Another week in the big leagues, another 3-2 defeat, more suicidal defending… yet clearly nothing to worry about just yet for us Dons fans. If we weren’t scoring goals, that might be a problem, but the upside of conceding preventable goals is by their nature they are, erm, preventable in future… if we hadn’t repeatedly given our opponents the ball in close proximity to our goal, we wouldn’t have lost that one.
I know talk before the game was this was all about the occasion, and the result was irrelevant (to a point), but despite doing everything we possibly could in the first twenty minutes to gift our opponents victory, we would have taken a point after an encouraging comeback had it not been for one moment of madness…
The penalty decision, on first glance – which was from the Tempest end a good hundred yards from the incident – looked pretty nailed on… An arm went up from someone in a Dons shirt, the ball struck it, the ref blew and pointed to the spot. At the time I couldn’t really understand what complaint the Dons players surrounding the referee could possibly have had.
Watching it back from a more favourable angle (and how much of a godsend is the Football League show? No more waiting 48 hours for AFCWTV…), at the moment of impact between the ball and Brett Johnson’s arm, he was in the process of being wiped out by Byron Anthony, including a forearm to the face, and couldn’t possibly have judged the flight of the ball to intentionally make contact. It’s an unbelievably harsh penalty decision, and the Dons can count themselves pretty unlucky.
I suppose under the circumstances we should be grateful that it was Brett Johnson who conceded the penalty, had it been one of our younger players the knowledge they had cost us the game, on such a big occasion for the club, might have taken some time to recover from. I don’t think we’ll have any problems with Brett Johnson, an experienced player like him will bounce back, he’s been our most consistent defender over the past couple of years, hands down (ouch…).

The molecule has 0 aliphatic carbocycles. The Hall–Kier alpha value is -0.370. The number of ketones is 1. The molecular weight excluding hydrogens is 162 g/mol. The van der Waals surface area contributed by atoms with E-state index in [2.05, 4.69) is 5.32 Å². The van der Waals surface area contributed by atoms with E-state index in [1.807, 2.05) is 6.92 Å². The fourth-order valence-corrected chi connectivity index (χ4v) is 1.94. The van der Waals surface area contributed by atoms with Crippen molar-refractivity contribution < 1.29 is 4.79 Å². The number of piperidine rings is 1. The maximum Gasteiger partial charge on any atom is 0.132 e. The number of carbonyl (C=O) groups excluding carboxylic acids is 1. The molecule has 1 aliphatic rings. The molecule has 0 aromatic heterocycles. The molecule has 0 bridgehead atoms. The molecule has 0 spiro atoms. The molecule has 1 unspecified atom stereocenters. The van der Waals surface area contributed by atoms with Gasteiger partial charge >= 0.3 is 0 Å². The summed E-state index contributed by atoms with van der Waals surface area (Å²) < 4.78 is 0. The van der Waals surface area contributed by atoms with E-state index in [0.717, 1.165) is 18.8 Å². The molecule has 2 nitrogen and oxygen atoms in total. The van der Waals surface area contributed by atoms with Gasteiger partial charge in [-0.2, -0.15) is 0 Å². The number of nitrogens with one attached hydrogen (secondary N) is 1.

One of the reasons I got the penalty issue out-of-the-way early is, yes, you could probably consider us quite unlucky to go down to such a late penalty, but on the balance of play Bristol Rovers deserved their victory. The squad are going to have a few nightmares over the first two goals when they sit down to watch them this week, but before that Christian Jolley could have given the Dons the lead, racing clear down the left channel, unfortunately knocking the ball too far and giving Rovers keeper Bevan a chance to close him down, the deflection seeing the ball balloon over the bar.
As for the two Rovers opening goals, well the first was a consequence of the Dons dedication to playing the ball out from the back. We got ourselves into trouble a couple of times last season, against the better prepared sides in the division, thanks to the managers insistence on Seb Brown throwing the ball wherever possible, but to be fair its our best chance of developing a move… when Seb is forced to kick long the ball invariably is returned with interest more times than not, Jack Midson can’t win every ball launched forward. This might change if the club employs the services of the target man they are rumoured to have their eye on, but even then, play to your strengths, the back four and midfield are just going to have to get used to finding space quickly when Seb receives the ball – a punt up field to a big lad should be last resort.
Perhaps Seb was a little unfortunate, as he would have got away with his careless throw had it not caught Ricky Wellard a little by surprise, the ball getting caught under his feet and subsequently robbed from his possession. The last person you’d really want the ball to fall to was Scott McGleish, he might be 38 but you never lose the knack of putting the ball in the net, and he was never likely to miss.
If that goal could be put down to nerves and misfortune, the second was unforgivable. Just minutes after giving the ball away you wouldn’t have expected two of our better players in Yussuff and Johnson to contrive to give the ball away on the half way line, allowing the little legs of McGleish to carry him deep into the Dons box. His first effort was well blocked by Browns feet, only for the ball to drop back at the veteran forwards feet for him to clip in for, of all people, Matt Harrold to nod home.